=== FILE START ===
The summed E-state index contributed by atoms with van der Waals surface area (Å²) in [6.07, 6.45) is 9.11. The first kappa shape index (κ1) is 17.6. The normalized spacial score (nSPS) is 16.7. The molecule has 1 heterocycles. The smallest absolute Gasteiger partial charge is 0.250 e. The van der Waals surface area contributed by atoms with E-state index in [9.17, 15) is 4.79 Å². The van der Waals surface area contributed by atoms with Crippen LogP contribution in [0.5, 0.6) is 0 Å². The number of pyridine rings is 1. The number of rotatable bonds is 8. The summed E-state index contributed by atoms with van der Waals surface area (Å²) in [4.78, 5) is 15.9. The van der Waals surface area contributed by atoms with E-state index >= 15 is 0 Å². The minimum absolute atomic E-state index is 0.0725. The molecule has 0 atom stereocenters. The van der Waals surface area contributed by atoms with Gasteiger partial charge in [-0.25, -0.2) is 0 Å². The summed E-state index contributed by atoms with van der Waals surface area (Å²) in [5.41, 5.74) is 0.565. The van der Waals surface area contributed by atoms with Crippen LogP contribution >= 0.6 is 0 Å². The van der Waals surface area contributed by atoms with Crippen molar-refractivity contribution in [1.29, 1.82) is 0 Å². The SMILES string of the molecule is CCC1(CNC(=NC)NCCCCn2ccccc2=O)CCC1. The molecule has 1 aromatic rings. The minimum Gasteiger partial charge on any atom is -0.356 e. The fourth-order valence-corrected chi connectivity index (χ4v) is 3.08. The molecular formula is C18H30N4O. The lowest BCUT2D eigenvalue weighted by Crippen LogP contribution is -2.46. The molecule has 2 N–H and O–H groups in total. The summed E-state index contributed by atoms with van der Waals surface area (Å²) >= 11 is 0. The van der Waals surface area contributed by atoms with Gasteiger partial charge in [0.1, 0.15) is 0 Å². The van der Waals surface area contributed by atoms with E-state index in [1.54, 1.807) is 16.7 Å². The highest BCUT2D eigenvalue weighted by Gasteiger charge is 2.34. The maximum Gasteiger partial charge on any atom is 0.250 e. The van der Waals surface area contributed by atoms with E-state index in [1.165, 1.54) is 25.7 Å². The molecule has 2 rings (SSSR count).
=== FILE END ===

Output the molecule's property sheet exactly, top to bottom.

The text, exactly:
The summed E-state index contributed by atoms with van der Waals surface area (Å²) in [6.07, 6.45) is 9.11. The first kappa shape index (κ1) is 17.6. The normalized spacial score (nSPS) is 16.7. The molecule has 1 heterocycles. The smallest absolute Gasteiger partial charge is 0.250 e. The van der Waals surface area contributed by atoms with E-state index in [9.17, 15) is 4.79 Å². The van der Waals surface area contributed by atoms with Crippen LogP contribution in [0.5, 0.6) is 0 Å². The number of pyridine rings is 1. The number of rotatable bonds is 8. The summed E-state index contributed by atoms with van der Waals surface area (Å²) in [4.78, 5) is 15.9. The van der Waals surface area contributed by atoms with E-state index >= 15 is 0 Å². The minimum absolute atomic E-state index is 0.0725. The molecule has 0 atom stereocenters. The van der Waals surface area contributed by atoms with Gasteiger partial charge in [-0.25, -0.2) is 0 Å². The summed E-state index contributed by atoms with van der Waals surface area (Å²) in [5.41, 5.74) is 0.565. The van der Waals surface area contributed by atoms with Crippen LogP contribution >= 0.6 is 0 Å². The van der Waals surface area contributed by atoms with Crippen molar-refractivity contribution in [1.29, 1.82) is 0 Å². The SMILES string of the molecule is CCC1(CNC(=NC)NCCCCn2ccccc2=O)CCC1. The molecule has 1 aromatic rings. The minimum Gasteiger partial charge on any atom is -0.356 e. The fourth-order valence-corrected chi connectivity index (χ4v) is 3.08. The molecular formula is C18H30N4O. The lowest BCUT2D eigenvalue weighted by Crippen LogP contribution is -2.46. The molecule has 2 N–H and O–H groups in total. The summed E-state index contributed by atoms with van der Waals surface area (Å²) >= 11 is 0. The van der Waals surface area contributed by atoms with Gasteiger partial charge in [0.1, 0.15) is 0 Å². The van der Waals surface area contributed by atoms with E-state index in [1.54, 1.807) is 16.7 Å². The highest BCUT2D eigenvalue weighted by Gasteiger charge is 2.34. The maximum Gasteiger partial charge on any atom is 0.250 e. The van der Waals surface area contributed by atoms with E-state index in [1.165, 1.54) is 25.7 Å². The molecule has 2 rings (SSSR count).